Hill Native Finds Career as Safari Guide in African Wilderness

January 10, 2018
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By Dan Murphy

Beacon Hill native Hadley Pierce credits her unique career choice as one of the founders and co-owners of a safari company to the indelible impression a family vacation to Africa in 2006 at age 12 left on her.

“The landscape was so wide open, and I’d never seen anything like it before,” the 24-year-old daughter of Carroll and Bob of Brimmer Street said. “I loved seeing all the animals and can just remember the whole magic of it all.”

One year after this first, two-week trip that began in South Africa’s Cape Town and culminated with a safari in the Okavango Delta in  Botswana, Pierce and her family went on another safari to Tanzania, during a period of what she described as “a migration of hundreds of thousands of wildebeest and zebra as they follow the rains to better grazing lands.

“Coming from downtown Boston I had never been able to even imagine groups of animals that size in such massively wide open spaces,” Pierce said. “Herds of wildebeest and zebra absolutely everywhere you look. That was when I really fell in love with Africa.”

During high school in 2009 and 2010, Pierce spent the summers working for Children of Kibera Foundation, a self-described “charitable and educational foundation working to create opportunities for orphans and vulnerable children living in Kibera slums in Nairobi.”  Both summers afforded her opportunities to go on three-day safaris, further deepening her passion for the African wilderness.

Pierce went on to attend the University of Richmond, where, during her junior year, she studied abroad at the University of Cape Town. After that semester, Pierce accompanied her father on another safari, where she learned of safari training programs from their guide.

Upon earning a bachelor’s degree from the University of Richmond in leadership studies with a concentration in international relations in 2015, Pierce completed a six-month program at NJ More Field Guide College, based in Johannesburg, South Africa, earning qualifications in tracking, advanced rifle handling and approaching dangerous game.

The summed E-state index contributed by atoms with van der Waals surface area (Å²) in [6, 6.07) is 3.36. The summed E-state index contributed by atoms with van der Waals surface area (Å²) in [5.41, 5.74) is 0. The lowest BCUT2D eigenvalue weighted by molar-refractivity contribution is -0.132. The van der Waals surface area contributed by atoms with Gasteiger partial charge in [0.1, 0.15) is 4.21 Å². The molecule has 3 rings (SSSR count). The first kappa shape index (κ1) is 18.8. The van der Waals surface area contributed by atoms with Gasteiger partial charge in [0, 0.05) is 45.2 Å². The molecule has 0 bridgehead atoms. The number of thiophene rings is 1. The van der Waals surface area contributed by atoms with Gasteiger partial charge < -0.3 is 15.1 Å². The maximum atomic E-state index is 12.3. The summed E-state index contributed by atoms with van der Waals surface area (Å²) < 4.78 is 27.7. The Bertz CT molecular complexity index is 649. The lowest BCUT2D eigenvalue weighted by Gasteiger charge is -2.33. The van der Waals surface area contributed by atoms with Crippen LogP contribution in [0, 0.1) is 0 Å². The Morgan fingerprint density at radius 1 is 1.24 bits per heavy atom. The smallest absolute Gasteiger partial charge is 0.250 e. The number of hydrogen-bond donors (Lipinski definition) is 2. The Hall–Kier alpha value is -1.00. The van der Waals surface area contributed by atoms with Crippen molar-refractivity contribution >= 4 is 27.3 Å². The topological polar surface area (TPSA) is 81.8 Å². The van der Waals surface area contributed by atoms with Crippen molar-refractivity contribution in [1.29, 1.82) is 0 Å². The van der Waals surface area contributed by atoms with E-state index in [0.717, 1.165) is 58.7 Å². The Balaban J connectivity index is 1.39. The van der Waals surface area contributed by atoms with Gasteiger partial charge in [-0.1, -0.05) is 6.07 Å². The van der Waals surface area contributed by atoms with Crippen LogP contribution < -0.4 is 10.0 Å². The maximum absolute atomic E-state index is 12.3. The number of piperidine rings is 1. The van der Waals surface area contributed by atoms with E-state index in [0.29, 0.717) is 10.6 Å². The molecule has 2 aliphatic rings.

In Johannesburg, Pierce met Jomi Krobb, whom she would later partner with to start the luxury safari company Trunks & Tracks. German-born Krobb, who was raised in Dublin and educated at Trinity College in Ireland, was then working at a lodge located on the same national park as her college.

Pierce went on to live and work in South Africa, Botswana, Zambia and Namibia, prior to launching Trunks & Tracks with Krobb in early 2017. Since then, they have led what Pierce described as two “privately guided, only top-scale” safaris to South Africa and Namibia.

While these initial outings only attracted a handful of customers, future trips could accommodate an extended family of 12 or 14, offering a soup-to-nuts approach from booking the safari to guiding the trip, or customers can instead opt to have Trunks and Tracks just handle the booking.

Pierce, however, advises would-be safari-goers to consider the complete package, allowing them the unique opportunity to see the African wilderness with an American-born guide.

“A safari is a sensational, life-changing trip… and there’s no place like Africa,” Pierce said. “We can help provide peace of mind and take the element of worry out of it.”

To learn more about Trunks & Tracks, visit www.trunksandtracks.com.

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